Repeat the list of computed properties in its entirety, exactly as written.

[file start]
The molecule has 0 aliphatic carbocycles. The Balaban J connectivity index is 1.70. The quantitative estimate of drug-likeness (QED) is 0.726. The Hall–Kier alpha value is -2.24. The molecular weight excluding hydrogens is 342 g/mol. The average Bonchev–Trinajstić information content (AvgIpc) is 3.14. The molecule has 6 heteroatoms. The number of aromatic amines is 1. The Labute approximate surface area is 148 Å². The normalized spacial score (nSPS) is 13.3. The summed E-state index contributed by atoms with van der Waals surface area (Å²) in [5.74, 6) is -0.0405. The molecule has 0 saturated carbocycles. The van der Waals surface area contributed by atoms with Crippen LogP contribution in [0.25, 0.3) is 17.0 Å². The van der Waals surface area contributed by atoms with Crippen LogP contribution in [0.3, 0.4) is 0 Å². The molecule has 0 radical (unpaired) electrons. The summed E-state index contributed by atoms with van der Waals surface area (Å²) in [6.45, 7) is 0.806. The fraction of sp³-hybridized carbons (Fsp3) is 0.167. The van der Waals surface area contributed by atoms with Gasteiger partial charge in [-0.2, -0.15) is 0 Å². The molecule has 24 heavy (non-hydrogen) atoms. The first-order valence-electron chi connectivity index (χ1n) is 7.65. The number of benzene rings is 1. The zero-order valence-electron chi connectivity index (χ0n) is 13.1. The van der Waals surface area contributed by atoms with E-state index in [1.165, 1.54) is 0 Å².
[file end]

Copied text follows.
The molecule has 0 aliphatic carbocycles. The Balaban J connectivity index is 1.70. The quantitative estimate of drug-likeness (QED) is 0.726. The Hall–Kier alpha value is -2.24. The molecular weight excluding hydrogens is 342 g/mol. The average Bonchev–Trinajstić information content (AvgIpc) is 3.14. The molecule has 6 heteroatoms. The number of aromatic amines is 1. The Labute approximate surface area is 148 Å². The normalized spacial score (nSPS) is 13.3. The summed E-state index contributed by atoms with van der Waals surface area (Å²) in [5.74, 6) is -0.0405. The molecule has 0 saturated carbocycles. The van der Waals surface area contributed by atoms with Crippen LogP contribution in [0.25, 0.3) is 17.0 Å². The van der Waals surface area contributed by atoms with Crippen LogP contribution in [0.3, 0.4) is 0 Å². The molecule has 0 radical (unpaired) electrons. The summed E-state index contributed by atoms with van der Waals surface area (Å²) in [6.45, 7) is 0.806. The fraction of sp³-hybridized carbons (Fsp3) is 0.167. The van der Waals surface area contributed by atoms with Gasteiger partial charge in [-0.2, -0.15) is 0 Å². The molecule has 24 heavy (non-hydrogen) atoms. The first-order valence-electron chi connectivity index (χ1n) is 7.65. The number of benzene rings is 1. The zero-order valence-electron chi connectivity index (χ0n) is 13.1. The van der Waals surface area contributed by atoms with E-state index in [1.165, 1.54) is 0 Å².